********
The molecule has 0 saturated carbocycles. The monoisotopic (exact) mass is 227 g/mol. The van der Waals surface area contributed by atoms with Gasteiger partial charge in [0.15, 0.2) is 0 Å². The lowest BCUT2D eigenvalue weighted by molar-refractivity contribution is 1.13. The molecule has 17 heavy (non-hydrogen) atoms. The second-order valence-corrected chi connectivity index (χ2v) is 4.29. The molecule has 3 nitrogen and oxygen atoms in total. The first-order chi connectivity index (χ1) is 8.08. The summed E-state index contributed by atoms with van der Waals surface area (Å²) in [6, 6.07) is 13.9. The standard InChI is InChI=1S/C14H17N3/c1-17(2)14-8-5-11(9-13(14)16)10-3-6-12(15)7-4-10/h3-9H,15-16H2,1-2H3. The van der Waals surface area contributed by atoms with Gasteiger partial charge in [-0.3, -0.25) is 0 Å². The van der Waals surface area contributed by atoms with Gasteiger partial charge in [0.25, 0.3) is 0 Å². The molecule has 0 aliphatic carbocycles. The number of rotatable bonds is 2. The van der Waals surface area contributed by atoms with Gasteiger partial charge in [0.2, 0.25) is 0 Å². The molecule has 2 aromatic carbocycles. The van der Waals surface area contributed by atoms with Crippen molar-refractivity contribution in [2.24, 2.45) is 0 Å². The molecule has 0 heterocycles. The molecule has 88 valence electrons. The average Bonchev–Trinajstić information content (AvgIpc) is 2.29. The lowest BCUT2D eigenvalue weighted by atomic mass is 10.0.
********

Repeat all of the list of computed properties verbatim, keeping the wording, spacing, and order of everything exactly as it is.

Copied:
The molecule has 0 saturated carbocycles. The monoisotopic (exact) mass is 227 g/mol. The van der Waals surface area contributed by atoms with Gasteiger partial charge in [0.15, 0.2) is 0 Å². The lowest BCUT2D eigenvalue weighted by molar-refractivity contribution is 1.13. The molecule has 17 heavy (non-hydrogen) atoms. The second-order valence-corrected chi connectivity index (χ2v) is 4.29. The molecule has 3 nitrogen and oxygen atoms in total. The first-order chi connectivity index (χ1) is 8.08. The summed E-state index contributed by atoms with van der Waals surface area (Å²) in [6, 6.07) is 13.9. The standard InChI is InChI=1S/C14H17N3/c1-17(2)14-8-5-11(9-13(14)16)10-3-6-12(15)7-4-10/h3-9H,15-16H2,1-2H3. The van der Waals surface area contributed by atoms with Gasteiger partial charge in [-0.3, -0.25) is 0 Å². The van der Waals surface area contributed by atoms with Gasteiger partial charge in [0.25, 0.3) is 0 Å². The molecule has 0 aliphatic carbocycles. The number of rotatable bonds is 2. The van der Waals surface area contributed by atoms with Gasteiger partial charge in [0.2, 0.25) is 0 Å². The molecule has 2 aromatic carbocycles. The van der Waals surface area contributed by atoms with Crippen molar-refractivity contribution in [2.24, 2.45) is 0 Å². The molecule has 0 heterocycles. The molecule has 88 valence electrons. The average Bonchev–Trinajstić information content (AvgIpc) is 2.29. The lowest BCUT2D eigenvalue weighted by atomic mass is 10.0.